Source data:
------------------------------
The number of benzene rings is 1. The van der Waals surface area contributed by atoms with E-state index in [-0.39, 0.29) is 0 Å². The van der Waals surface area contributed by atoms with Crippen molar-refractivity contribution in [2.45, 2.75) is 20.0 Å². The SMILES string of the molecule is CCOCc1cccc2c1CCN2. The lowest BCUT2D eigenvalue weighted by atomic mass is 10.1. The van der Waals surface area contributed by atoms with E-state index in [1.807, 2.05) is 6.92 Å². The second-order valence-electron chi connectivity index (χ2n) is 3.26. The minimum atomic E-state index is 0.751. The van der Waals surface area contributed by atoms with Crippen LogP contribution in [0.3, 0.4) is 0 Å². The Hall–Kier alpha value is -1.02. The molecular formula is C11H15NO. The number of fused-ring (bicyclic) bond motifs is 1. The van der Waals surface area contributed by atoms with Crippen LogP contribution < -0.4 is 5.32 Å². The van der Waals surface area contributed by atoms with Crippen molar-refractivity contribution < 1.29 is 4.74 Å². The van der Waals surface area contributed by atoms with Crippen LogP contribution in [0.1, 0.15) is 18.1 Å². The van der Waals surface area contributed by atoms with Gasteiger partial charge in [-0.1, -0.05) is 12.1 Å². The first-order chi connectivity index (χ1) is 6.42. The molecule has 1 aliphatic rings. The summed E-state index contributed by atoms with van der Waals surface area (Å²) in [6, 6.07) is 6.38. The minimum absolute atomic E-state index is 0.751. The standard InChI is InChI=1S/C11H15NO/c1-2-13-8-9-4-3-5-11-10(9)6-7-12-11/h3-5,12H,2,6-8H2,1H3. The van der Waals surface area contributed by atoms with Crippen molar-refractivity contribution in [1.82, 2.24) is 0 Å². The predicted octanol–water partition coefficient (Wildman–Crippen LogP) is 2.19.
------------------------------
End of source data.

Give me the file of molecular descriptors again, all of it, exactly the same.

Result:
The number of benzene rings is 1. The van der Waals surface area contributed by atoms with E-state index in [-0.39, 0.29) is 0 Å². The van der Waals surface area contributed by atoms with Crippen molar-refractivity contribution in [2.45, 2.75) is 20.0 Å². The SMILES string of the molecule is CCOCc1cccc2c1CCN2. The lowest BCUT2D eigenvalue weighted by atomic mass is 10.1. The van der Waals surface area contributed by atoms with E-state index in [1.807, 2.05) is 6.92 Å². The second-order valence-electron chi connectivity index (χ2n) is 3.26. The minimum atomic E-state index is 0.751. The van der Waals surface area contributed by atoms with Crippen LogP contribution in [0.3, 0.4) is 0 Å². The Hall–Kier alpha value is -1.02. The molecular formula is C11H15NO. The number of fused-ring (bicyclic) bond motifs is 1. The van der Waals surface area contributed by atoms with Crippen LogP contribution < -0.4 is 5.32 Å². The van der Waals surface area contributed by atoms with Crippen molar-refractivity contribution < 1.29 is 4.74 Å². The van der Waals surface area contributed by atoms with Crippen LogP contribution in [0.1, 0.15) is 18.1 Å². The van der Waals surface area contributed by atoms with Gasteiger partial charge in [-0.1, -0.05) is 12.1 Å². The first-order chi connectivity index (χ1) is 6.42. The molecule has 1 aliphatic rings. The summed E-state index contributed by atoms with van der Waals surface area (Å²) in [6, 6.07) is 6.38. The minimum absolute atomic E-state index is 0.751. The standard InChI is InChI=1S/C11H15NO/c1-2-13-8-9-4-3-5-11-10(9)6-7-12-11/h3-5,12H,2,6-8H2,1H3. The van der Waals surface area contributed by atoms with Crippen molar-refractivity contribution in [1.82, 2.24) is 0 Å². The predicted octanol–water partition coefficient (Wildman–Crippen LogP) is 2.19.